Man dies from bacterial infection after Hurricane Florence

A North Carolina man died after contracting a bacterial infection while doing yard work related to Hurricane...

Posted: Oct 2, 2018 8:22 AM
Updated: Oct 2, 2018 8:22 AM

A North Carolina man died after contracting a bacterial infection while doing yard work related to Hurricane Florence, according to CNN affiliate WECT.

Ron Phelps of Wilmington scraped his leg and it became infected, prompting doctors to amputate it, the station reported. But that wasn't enough to save him.

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Phelps' family updated community members on his illness through a Facebook page with nearly 9,000 followers on which he would share photos and memories of the hometown he knew, WECT reported.

His niece ultimately announced his death. "I sadly need to tell you that Uncle Ronnie quietly passed away this morning. He loved being friends with each and every one of you," Paula Phelps Turner posted.

North Carolina has recorded 37 deaths related to Hurricane Florence, according to a statement Thursday from Gov. Roy Cooper's office. Most of these were due to vehicles caught in floodwater, but some have been cleanup-related.

At least eight deaths in South Carolina and three in Virginia have also been linked to the storm.

"We have seen some bacterial infections from cuts and scrapes" among those doing cleanup work, said David Howard, deputy director of public health in New Hanover County, where Wilmington is located.

"It really comes down to bacterial infections that are common in the environment that end up in floodwaters that people are not normally exposed to in a great quantity," he said.

The New Hanover Regional Medical Center said in an email that it has seen people for bug bites and stings, lacerations and puncture wounds, home oxygen issues, dialysis and stress- and anxiety-related issues.

Dr. De Winter, an emergency doctor at the hospital, told WECT, "We've seen a lot of heat-related illnesses associated with people working outside for long hours, getting tired and then potentially falling off roofs as well."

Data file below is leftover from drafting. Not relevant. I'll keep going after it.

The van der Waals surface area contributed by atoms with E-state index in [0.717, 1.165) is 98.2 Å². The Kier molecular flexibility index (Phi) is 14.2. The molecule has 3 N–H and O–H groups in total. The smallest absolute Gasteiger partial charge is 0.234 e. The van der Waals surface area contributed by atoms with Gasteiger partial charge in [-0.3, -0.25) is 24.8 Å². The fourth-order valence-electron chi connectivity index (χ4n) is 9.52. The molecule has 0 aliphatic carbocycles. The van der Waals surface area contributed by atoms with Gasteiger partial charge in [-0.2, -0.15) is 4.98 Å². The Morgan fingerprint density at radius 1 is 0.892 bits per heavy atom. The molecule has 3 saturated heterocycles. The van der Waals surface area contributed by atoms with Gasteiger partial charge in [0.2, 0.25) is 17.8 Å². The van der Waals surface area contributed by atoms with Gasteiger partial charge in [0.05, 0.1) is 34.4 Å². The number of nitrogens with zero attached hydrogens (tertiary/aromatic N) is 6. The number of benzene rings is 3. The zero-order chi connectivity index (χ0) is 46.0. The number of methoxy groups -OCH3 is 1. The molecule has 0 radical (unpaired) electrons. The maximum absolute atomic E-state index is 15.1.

People with weakened immune systems, such as the elderly, are at particular risk for bacterial infections, Howard said. The health department has administered tetanus vaccinations to some involved in the cleanup efforts, who may also be at increased risk.

Authorities have warned residents to stay out of the water to avoid harmful bacteria and other infections. Officials from North and South Carolina have also warned about hazards such as mosquitoes, mold and snakes in the aftermath of the storm, which made landfall September 14 near Wrightsville Beach, North Carolina.

"The public continues to swim in the ocean and sounds despite these advisories," said Todd Miller, executive director of the North Carolina Coastal Federation.

Cooper's office has listed other causes of death related to the hurricane as suicides, drowning, falls and injuries related to cleanup efforts, such as a tree that fell on a man as he was cleaning debris.

Two of North Carolina's largest industries, hog farming and coal power generation, are also creating health risks for residents. Overflowing waste pits from hog farms contain bacteria like salmonella and E. coli, while coal ash contains heavy metals such as lead, mercury and arsenic.

Wilma Subra, a chemist and environmental health scientist in Louisiana, previously told CNN that residents should be concerned about contamination in their yards and homes. She cautioned people to use protective gear when cleaning up, as even health threats common in other hurricanes like exposure to sewage could be a problem.

"That's what happened after Katrina. They went back and got boils on their legs" from exposure to sewage, Subra said.

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